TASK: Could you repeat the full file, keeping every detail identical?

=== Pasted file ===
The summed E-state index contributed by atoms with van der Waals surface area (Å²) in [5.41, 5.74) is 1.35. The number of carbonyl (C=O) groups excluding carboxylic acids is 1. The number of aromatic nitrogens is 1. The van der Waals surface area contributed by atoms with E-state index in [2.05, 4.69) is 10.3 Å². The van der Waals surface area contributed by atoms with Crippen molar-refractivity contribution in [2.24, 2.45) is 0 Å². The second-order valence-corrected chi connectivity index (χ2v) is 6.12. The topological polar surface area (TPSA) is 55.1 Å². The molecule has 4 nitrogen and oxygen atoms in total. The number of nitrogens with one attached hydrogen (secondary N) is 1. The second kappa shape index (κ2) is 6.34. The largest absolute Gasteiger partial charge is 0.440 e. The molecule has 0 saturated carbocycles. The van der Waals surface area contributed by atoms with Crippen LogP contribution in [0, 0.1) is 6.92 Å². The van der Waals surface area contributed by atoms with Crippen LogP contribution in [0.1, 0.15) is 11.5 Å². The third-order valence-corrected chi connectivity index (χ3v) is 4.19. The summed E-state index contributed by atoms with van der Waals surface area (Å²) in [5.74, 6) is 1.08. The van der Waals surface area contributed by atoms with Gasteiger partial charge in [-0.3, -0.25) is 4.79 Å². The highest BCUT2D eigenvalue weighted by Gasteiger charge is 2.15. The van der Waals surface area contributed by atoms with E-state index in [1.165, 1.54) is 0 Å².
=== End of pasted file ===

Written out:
The summed E-state index contributed by atoms with van der Waals surface area (Å²) in [5.41, 5.74) is 1.35. The number of carbonyl (C=O) groups excluding carboxylic acids is 1. The number of aromatic nitrogens is 1. The van der Waals surface area contributed by atoms with E-state index in [2.05, 4.69) is 10.3 Å². The van der Waals surface area contributed by atoms with Crippen molar-refractivity contribution in [2.24, 2.45) is 0 Å². The second-order valence-corrected chi connectivity index (χ2v) is 6.12. The topological polar surface area (TPSA) is 55.1 Å². The molecule has 4 nitrogen and oxygen atoms in total. The number of nitrogens with one attached hydrogen (secondary N) is 1. The second kappa shape index (κ2) is 6.34. The largest absolute Gasteiger partial charge is 0.440 e. The molecule has 0 saturated carbocycles. The van der Waals surface area contributed by atoms with Crippen LogP contribution in [0, 0.1) is 6.92 Å². The van der Waals surface area contributed by atoms with Crippen LogP contribution in [0.1, 0.15) is 11.5 Å². The third-order valence-corrected chi connectivity index (χ3v) is 4.19. The summed E-state index contributed by atoms with van der Waals surface area (Å²) in [5.74, 6) is 1.08. The van der Waals surface area contributed by atoms with Gasteiger partial charge in [-0.3, -0.25) is 4.79 Å². The highest BCUT2D eigenvalue weighted by Gasteiger charge is 2.15. The van der Waals surface area contributed by atoms with E-state index in [1.165, 1.54) is 0 Å².